We still see the glass as half full, given likely decent global economic growth, healthy corporate p...
Income Investing in a 2013 World
12/05/2012 10:45 am EST
There continues to be a lot of brinksmanship going on in DC these days, and it doesn't help the markets or investors when Washington plays politics with taxpayers' retirements...but there are a few simple things you can do, notes Martin Hutchinson of Money Morning.
If you listen to the press, Taxmageddon is going to be a "nightmare" for dividend stocks.
There's only one problem with this scary story: It isn't true.
Of course, I'll be the first one to tell you I'm not in favor of higher taxes on dividends. And it is true that if we fall off the "fiscal cliff," taxes on dividends will revert to the full income tax rate of each individual taxpayer. For the top taxpayers, that means the top rate on dividends could rise from 15% to 43.4%.
However, that's not as bad as it sounds, which is why I believe dividend stocks will remain the place to be in 2013. Here's why.
First, institutional holders of dividend stocks are taxed at their own rate, so they did not benefit from the 2003 cut in dividend taxes. That means they won't suffer from a new increase.
And even among individual investors, many have their investments in IRAs or 401(k)s or other tax-deferred accounts. These holders will continue to receive dividends that won't be immediately taxed.
As for those on more modest incomes, perhaps being retired and living mostly on their dividend income, they will pay taxes only at 15%, 25%, or 28%. These are the thresholds which have been indexed for inflation since 2001, meaning the vast majority of taxpayers will never get close to the 43.4% figure that makes for great scary headlines.
But it's not just all about tax rates. There are other reasons why savvy investors should continue to invest in dividend stocks in 2013. One of them is Barack Obama...|pagebreak|
2013 Dividend Stock Forecast
With President Obama now set to hold office for another four years, interest rates are likely to remain very low. In fact, Fed Chairman Ben Bernanke has said short-term rates will remain close to zero until the middle of 2015.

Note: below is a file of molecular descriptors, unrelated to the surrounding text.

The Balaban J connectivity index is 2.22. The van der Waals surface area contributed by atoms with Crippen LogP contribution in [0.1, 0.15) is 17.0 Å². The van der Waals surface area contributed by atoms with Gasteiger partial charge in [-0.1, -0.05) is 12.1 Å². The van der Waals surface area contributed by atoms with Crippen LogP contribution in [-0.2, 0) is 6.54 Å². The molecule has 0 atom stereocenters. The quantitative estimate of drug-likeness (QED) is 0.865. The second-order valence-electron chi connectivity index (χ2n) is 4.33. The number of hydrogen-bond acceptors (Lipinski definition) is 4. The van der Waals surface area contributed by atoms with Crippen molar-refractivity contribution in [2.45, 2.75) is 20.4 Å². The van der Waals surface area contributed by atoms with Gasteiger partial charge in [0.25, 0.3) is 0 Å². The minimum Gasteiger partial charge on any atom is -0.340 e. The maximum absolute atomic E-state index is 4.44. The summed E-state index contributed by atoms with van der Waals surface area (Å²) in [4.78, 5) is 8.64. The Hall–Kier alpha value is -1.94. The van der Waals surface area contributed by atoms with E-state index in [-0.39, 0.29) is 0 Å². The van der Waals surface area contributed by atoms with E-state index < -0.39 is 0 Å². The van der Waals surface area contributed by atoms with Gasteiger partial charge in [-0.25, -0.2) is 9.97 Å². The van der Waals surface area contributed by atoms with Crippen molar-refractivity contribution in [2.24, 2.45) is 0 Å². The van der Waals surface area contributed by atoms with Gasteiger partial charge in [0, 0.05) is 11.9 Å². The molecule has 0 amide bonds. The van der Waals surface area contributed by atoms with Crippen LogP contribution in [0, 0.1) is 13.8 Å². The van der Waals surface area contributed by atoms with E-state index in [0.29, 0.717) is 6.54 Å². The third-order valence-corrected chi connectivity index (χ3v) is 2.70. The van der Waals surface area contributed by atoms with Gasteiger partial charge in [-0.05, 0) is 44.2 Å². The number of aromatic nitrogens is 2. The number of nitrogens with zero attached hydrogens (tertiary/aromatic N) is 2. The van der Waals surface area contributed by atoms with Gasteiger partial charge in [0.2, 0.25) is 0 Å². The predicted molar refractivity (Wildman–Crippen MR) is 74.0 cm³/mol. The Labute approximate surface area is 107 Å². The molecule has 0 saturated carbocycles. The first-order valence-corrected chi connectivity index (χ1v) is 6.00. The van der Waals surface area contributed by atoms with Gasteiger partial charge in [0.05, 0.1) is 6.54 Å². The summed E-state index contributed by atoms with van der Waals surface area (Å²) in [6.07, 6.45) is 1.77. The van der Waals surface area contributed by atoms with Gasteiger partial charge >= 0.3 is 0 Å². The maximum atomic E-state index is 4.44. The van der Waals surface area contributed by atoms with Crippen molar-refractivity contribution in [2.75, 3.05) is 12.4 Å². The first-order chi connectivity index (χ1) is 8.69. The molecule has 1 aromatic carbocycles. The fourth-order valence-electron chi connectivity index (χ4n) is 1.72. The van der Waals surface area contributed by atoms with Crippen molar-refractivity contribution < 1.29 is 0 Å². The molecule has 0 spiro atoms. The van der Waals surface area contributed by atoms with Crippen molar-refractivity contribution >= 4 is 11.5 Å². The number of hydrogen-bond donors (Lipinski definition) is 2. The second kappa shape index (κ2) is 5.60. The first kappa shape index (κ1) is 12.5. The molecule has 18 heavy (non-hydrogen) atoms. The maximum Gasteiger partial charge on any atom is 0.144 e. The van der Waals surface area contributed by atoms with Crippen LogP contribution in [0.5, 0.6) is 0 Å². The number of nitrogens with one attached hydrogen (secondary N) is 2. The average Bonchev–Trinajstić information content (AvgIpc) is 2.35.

That's true even if Bernanke's current term of office ends in January 2014, since it's likely that if President Obama replaces Bernanke, his choice will be someone like Fed vice-chairman Janet Yellen, who is equally committed to a low-rate policy.
So while we could easily see a decline driven by sluggish earnings combined with investor suspicion of the companies' accounting policies to knock prices down, dividend payers would fall much less. That's because their yields would increase and their attraction compared to bonds would become even greater.
Of course, you would need to buy solid companies which maintain their dividends, but that's a lot easier than finding the next growth stock.
For investors, that leaves two kinds of companies to look at. One is the relatively few "dividend aristocrats," which have increased their dividends every year for the last 30, 40, or 50 years.
These provide almost completely reliable income, so any short-term price declines can be ignored. If they're in a non-financial business, they also have the advantage of providing inflation protection, as their earnings will tend to increase with prices, and their dividend increases should also keep pace.
Of course, these aristocrats tend to pay only moderate dividends, in the 2.5% to 4.5% range, but that's still better than you get on bonds today. And if you're living on the income, you are much better protected against a burst of inflation.|pagebreak|
MLPs and REITs Remain Attractive in 2013
The other type of attractive investment is a real estate investment trust (REIT) or energy-related Master Limited Partnership (MLP), which may offer a much higher yield that can also benefit from inflation, as the price of oil or real estate rises.
An attractive example is Linn Energy (LINE), which is an oil and gas MLP with an attractive current yield of 8%.
One of the reasons why I like MLPs and REITs is that these companies do not pay tax at the corporate level. It's one of the reasons why they generally pay a higher yield.
Because the truth is my real objection to paying individual tax on dividends is that most corporate dividends are paid out of income that has already been taxed at the corporate level, thus subjecting the income to onerous rates of double taxation (triple if you include state taxes) that may easily exceed 70%.
On the other hand—unlike MLPs and REITs—true operating corporations generally pay lower dividends, at a maximum of 5% to 6%, for two reasons:
- First, dividend payout rates have generally declined, because dividends give no benefit to holders of stock options, and so are less beneficial to company management than share buybacks.
- Second, the combination of low interest rates and rising stock markets in the last three or four years have made even traditional dividend-oriented stocks yield much less than they used to.
That' s why in my current Permanent Wealth Investor portfolio, more than half the current holdings are funds, MLPs, REITs, or other structures where the dividend is passed through to the investor, because regular dividend-paying companies with high yields and sound finances are hard to come by.
So yes, dividend stock investors need to brace themselves for higher taxes. But that doesn't mean they sell. Whatever the results of the "fiscal cliff" negotiations, dividend investors should continue pursuing these solid wealth-building strategies in 2013.
Don't let the taxes scare you—the road to true wealth still starts here.
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